Intelligent nutrition retailer nu3 has released date estimating the quantity of carbon dioxide that will be released by fans eating sausages during the World Cup.

The report is designed to highlight the impact of CO2 on the planet and draw attention to how dietary habits can add to the problem.

According to the data from the report, an average football match in the Russian World Cup stadium would produce 3056.6kg of CO2 emission from the consumption of approximately 24,650 sausages

The study was performed using data from the Food and Agriculture Organization of the United Nations (FAO), and reveals the average quantity of CO2 emitted per game in a Russian stadium, in addition to the quantity produced at the two nation’s largest stadiums, Luzhniki (Moscow) and Saint Petersburg.

Football fans at Saint Petersburg stadium with a capacity of 67,000 are predicted to consume 33,500 sausages resulting in 4,154kg of CO2 emission.

While fans at Luzhniki (Moscow) stadium with a capacity of 80,000 are predicted to consume 40,000 sausages resulting in 4,960kg of CO2 emission.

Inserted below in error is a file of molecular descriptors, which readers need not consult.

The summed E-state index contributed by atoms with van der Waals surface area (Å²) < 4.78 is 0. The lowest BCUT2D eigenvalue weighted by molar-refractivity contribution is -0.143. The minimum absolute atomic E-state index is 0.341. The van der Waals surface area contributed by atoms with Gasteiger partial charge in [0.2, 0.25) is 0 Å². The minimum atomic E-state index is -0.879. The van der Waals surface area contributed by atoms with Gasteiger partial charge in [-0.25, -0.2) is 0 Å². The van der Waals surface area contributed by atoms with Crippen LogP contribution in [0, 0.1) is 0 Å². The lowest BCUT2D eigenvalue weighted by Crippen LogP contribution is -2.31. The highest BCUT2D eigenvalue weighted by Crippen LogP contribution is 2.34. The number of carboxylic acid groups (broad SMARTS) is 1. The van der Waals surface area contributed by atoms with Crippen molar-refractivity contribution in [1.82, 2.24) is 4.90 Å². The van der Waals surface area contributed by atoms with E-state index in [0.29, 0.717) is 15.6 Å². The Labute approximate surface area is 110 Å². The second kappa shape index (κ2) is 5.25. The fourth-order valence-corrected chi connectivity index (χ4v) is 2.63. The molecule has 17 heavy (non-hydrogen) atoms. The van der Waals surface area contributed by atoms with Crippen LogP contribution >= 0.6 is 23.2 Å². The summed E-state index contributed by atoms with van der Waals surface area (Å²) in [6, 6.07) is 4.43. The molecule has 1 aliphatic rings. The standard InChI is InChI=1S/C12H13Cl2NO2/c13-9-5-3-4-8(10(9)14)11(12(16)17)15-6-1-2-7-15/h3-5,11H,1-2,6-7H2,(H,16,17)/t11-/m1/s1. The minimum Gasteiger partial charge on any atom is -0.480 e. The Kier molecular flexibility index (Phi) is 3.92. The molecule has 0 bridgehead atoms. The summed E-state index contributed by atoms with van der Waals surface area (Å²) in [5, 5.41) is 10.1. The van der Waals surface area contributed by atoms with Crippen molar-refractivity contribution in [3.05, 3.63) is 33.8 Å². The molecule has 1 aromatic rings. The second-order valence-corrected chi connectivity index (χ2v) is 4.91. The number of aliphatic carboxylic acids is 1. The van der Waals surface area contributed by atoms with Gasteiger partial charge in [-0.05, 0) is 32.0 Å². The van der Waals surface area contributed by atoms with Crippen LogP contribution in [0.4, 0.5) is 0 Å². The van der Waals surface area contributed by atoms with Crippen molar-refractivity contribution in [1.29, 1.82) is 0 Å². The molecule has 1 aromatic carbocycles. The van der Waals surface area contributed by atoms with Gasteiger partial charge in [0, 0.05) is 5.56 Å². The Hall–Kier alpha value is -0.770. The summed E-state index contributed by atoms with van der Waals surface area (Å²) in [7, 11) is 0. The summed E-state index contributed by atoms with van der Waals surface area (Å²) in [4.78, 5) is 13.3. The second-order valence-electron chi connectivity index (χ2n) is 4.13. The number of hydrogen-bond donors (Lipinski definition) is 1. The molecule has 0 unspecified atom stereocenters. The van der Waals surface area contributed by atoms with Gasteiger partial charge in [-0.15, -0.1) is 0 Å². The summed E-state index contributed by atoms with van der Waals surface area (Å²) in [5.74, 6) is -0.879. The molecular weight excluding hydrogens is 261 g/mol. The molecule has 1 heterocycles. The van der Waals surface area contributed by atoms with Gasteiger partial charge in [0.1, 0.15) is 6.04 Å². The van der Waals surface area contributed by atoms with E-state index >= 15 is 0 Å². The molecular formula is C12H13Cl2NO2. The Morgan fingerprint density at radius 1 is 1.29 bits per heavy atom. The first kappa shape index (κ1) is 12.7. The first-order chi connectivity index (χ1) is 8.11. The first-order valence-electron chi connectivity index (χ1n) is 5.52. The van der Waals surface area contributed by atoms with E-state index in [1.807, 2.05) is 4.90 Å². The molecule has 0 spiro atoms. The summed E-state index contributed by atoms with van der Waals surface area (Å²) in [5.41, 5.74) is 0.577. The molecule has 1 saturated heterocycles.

In order to show the impact of the C02 emission on the planet, nu3 also calculated how many hectares of rainforest are required to counterbalance the quantity of CO2 released by sausage consumption at the stadiums. To counterbalance the quantity of carbon dioxide emitted due to sausage consumption at Saint Petersburg and Luzhniki stadium 6.9 and 8.3 hectares of rainforest would be required.

With 64 World Cup matches, and average CO2 emission of 0.06194 per person, the World Cup total emission of carbon dioxide is expected to reach 195,433kg. This amount of carbon dioxide emission would require 325.72 hectares of rainforest to counterbalance.

While the consumption of sausages at FIFA’s largest stadium would require 1,934 hectares of rainforest to soak up approximate 1,160,579kg of carbon dioxide emission.

The study follows a larger study, which compares carbon dioxide emission for 130 countries worldwide based on dietary habits.

The food carbon footprint index reveals 15 countries who could reduce their carbon the most by switching from an animal to non-animal diet. These include Argentina, Australia, Iceland and Albania.